> That is already stratospheric in relation to the first year physics
> student being taught a section by the grad student. It is unlikely
> that the freshman could distinguish between the expertise of the
> professor or the grad student in a conversation about physics.
>
> Paul Dillon
>
> Wolff-Michael Roth wrote:
> Hi,
> thinking from an ontology of difference----the hardest thing for many
> Westerners subject to individualist ideology---means that we are
> different from ourselves, that heterogeneity is at the hard of
> sameness and Self. This also means that expertise is heterogeneous,
> within individuals and across, and even within itself. This, then,
> makes the ontological opposition of THE expert and THE novice highly
> questionable. In a paper that David Middleton and I published not too
> long ago, we show how this turns out to be the case in research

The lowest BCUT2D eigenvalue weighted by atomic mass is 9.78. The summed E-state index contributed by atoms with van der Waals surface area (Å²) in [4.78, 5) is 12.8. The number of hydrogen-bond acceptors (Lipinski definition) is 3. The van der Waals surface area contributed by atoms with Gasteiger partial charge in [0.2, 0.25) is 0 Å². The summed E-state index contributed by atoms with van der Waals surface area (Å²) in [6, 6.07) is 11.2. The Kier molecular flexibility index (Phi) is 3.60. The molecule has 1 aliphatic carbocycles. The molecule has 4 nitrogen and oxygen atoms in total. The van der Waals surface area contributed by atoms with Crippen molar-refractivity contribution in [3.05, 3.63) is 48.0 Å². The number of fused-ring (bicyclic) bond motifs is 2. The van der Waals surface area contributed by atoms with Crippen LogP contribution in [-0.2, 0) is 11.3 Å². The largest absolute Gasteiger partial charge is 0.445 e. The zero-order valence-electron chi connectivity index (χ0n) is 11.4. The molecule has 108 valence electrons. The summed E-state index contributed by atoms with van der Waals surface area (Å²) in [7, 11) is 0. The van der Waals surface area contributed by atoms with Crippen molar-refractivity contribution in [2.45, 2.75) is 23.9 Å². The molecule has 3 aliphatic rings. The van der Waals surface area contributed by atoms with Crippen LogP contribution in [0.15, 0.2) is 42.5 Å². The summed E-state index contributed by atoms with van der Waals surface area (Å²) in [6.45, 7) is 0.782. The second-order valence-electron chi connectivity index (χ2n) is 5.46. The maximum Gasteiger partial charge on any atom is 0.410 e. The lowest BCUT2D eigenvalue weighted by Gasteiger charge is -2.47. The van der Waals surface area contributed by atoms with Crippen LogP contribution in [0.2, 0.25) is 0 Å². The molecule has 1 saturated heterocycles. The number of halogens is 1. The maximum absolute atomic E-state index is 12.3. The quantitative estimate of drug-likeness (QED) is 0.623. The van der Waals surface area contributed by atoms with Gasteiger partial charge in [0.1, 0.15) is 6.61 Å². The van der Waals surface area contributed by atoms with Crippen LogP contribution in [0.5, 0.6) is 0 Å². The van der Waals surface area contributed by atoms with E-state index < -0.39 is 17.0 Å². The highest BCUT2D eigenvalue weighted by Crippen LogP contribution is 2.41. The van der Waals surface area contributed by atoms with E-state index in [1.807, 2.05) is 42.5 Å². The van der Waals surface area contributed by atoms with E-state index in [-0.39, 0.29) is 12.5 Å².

> interviews conducted with respect to graphing by an undergraduate
> physics students with professors in his own department, and who is
> expert and who is novice with respect to a particular issue
> continuously is up for grab.
> Cheers,
> Michael
>
> Roth, W.-M., & Middleton, D. (2006). The making of asymmetries of
> knowing, identity, and accountability in the sequential organization
> of graph interpretation. Cultural Studies of Science Education, 1, 11
> 81.
>
>
> On 27-Jun-07, at 7:36 PM, Louise Hawkins wrote:
>
> I also find issue with the distinction between expert and novice, as if
> the expert has something to give and the novice something to receive.
> How many times is it the student who poses a question that raises a
> point that the 'expert' learns from?
>
> Louise
>
> ________________________________
>
> From: xmca-bounces@weber.ucsd.edu [mailto:xmca-bounces@weber.ucsd.edu]
> On Behalf Of Michael Glassman
> Sent: Wednesday, 27 June 2007 04:37 AM
> To: eXtended Mind, Culture, Activity
> Subject: RE: [Possible SPAM] Re: [Possible SPAM] Re: [xmca] Copernicus,
> Darwinand Bohr
>
>
> Martin
>